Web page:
Erdogan has established an authoritarian regime which as all such regimes is afraid of its own shadow and the political system remains deeply divided.
In an address to the members of his AK Party in the Turkish Grand National Assembly Recep Tayyip Erdogan maintained that Greece has begun to accept the regime that Ankara has imposed in the Mediterranean.
He reportedly declared that developments in Syria and Libya will further heat up the waters of the Mediterranean.
Provocative statements from Ankara certainly stir concerns and Turkey in the 21st century appears to be adopting an ever more aggressive stance toward its neighbours.
Erdogan’s brand of rhetoric and that of a large segment of the Turkish opposition are the rule and not an exception and Greece is obliged to adapt to that.
At the same time one must not forget that rhetoric that appears to target a foreign audience in fact is often intended for domestic consumption.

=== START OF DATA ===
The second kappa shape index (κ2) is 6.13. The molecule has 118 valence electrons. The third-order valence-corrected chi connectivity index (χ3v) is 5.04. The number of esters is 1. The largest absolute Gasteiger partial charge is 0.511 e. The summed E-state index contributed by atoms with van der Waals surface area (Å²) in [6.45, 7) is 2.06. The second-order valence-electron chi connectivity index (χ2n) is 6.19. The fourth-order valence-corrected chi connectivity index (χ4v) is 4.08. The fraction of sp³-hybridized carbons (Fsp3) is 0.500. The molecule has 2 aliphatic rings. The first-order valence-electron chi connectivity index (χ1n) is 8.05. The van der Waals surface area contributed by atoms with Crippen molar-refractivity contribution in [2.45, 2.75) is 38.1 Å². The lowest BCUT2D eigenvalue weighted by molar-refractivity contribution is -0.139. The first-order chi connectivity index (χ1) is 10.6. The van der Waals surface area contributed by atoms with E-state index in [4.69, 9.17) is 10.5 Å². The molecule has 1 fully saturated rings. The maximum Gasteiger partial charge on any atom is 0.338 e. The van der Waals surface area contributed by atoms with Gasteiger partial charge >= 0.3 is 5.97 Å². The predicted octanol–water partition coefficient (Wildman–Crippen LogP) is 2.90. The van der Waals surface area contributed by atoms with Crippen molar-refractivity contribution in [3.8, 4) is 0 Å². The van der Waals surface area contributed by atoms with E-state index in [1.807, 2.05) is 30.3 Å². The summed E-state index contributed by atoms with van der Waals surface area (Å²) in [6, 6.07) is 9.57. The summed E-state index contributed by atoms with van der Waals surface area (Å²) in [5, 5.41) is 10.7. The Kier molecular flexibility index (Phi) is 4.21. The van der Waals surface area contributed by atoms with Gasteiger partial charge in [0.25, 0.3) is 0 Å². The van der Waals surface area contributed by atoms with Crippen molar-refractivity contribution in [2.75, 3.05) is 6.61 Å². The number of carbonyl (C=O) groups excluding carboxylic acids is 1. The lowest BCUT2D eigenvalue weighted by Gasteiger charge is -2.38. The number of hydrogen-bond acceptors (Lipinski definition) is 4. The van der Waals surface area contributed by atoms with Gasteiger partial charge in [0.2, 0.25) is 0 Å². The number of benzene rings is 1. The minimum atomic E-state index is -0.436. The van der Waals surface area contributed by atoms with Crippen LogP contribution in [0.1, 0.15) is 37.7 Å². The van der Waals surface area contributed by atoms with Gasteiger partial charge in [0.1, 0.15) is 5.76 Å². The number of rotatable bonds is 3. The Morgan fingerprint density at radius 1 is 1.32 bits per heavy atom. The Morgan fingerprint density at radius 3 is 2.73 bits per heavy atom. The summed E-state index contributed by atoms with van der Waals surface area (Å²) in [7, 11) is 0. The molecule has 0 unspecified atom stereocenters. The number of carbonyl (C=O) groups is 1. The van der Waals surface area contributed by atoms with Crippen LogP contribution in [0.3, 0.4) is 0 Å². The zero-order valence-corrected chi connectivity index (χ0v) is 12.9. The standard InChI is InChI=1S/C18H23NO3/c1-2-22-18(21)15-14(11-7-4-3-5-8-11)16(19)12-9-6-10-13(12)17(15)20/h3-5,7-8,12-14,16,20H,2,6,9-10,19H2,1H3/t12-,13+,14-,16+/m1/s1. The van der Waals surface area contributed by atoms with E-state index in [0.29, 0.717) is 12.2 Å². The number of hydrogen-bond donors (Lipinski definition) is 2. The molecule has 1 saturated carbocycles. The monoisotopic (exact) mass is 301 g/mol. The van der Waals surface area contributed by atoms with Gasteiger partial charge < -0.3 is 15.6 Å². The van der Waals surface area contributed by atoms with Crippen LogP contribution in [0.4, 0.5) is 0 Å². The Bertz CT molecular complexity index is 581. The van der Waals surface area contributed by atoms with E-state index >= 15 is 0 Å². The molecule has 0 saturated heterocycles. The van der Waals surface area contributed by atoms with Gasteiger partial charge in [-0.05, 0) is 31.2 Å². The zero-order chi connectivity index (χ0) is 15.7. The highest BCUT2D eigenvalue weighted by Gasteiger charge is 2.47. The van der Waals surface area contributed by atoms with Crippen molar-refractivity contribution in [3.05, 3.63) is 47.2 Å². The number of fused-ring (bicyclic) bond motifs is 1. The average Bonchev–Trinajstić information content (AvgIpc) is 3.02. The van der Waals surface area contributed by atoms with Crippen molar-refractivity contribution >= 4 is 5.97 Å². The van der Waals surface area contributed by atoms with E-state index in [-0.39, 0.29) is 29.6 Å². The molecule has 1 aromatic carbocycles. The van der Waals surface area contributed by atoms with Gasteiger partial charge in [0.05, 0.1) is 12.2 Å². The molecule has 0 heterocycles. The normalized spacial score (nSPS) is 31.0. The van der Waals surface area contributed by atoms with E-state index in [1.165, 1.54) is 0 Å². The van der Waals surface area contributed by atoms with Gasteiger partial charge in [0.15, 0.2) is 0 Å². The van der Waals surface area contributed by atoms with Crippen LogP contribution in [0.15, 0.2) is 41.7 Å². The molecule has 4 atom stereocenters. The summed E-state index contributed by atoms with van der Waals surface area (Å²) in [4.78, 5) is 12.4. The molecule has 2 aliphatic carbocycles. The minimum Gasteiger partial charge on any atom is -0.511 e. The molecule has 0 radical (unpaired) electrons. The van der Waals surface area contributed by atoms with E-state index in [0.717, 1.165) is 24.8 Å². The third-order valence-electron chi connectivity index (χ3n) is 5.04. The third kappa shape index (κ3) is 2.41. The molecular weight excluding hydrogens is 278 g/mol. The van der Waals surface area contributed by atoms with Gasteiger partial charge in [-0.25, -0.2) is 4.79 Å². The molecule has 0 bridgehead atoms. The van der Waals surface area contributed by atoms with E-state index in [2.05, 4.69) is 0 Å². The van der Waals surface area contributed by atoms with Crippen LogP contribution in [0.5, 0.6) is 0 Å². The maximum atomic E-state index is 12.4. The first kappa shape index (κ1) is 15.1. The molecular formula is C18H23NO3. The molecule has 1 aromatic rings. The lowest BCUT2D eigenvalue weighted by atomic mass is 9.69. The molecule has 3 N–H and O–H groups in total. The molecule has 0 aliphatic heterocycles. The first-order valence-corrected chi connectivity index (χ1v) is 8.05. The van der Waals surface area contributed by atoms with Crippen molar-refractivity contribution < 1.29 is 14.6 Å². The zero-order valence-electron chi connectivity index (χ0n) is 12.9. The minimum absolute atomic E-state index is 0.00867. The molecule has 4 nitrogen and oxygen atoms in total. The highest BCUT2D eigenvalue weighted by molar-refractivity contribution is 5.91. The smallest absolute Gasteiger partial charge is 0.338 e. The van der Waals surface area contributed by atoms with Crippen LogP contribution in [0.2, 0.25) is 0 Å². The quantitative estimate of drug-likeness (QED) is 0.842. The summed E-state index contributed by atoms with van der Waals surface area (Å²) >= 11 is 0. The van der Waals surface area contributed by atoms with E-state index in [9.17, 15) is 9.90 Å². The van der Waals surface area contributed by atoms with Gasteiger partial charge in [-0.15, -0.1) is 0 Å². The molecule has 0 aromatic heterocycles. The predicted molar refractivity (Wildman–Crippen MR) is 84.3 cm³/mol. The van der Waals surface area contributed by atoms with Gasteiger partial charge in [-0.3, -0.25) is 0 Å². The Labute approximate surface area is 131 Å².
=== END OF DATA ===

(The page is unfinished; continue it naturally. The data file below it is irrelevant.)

Turkey has many serious problems ranging from the economy to human rights.
Erdogan has established an authoritarian regime which as all such regimes is afraid of its own shadow.
Meanwhile, the political system remains deeply divided.
Hence, Turkey is attempting to export its domestic crisis, with which all the sabre-rattling of the Turkish leadership is linked.
That is why the Greek government quite rightly decided to simply underline that Ankara’s illegal actions cannot be legitimised.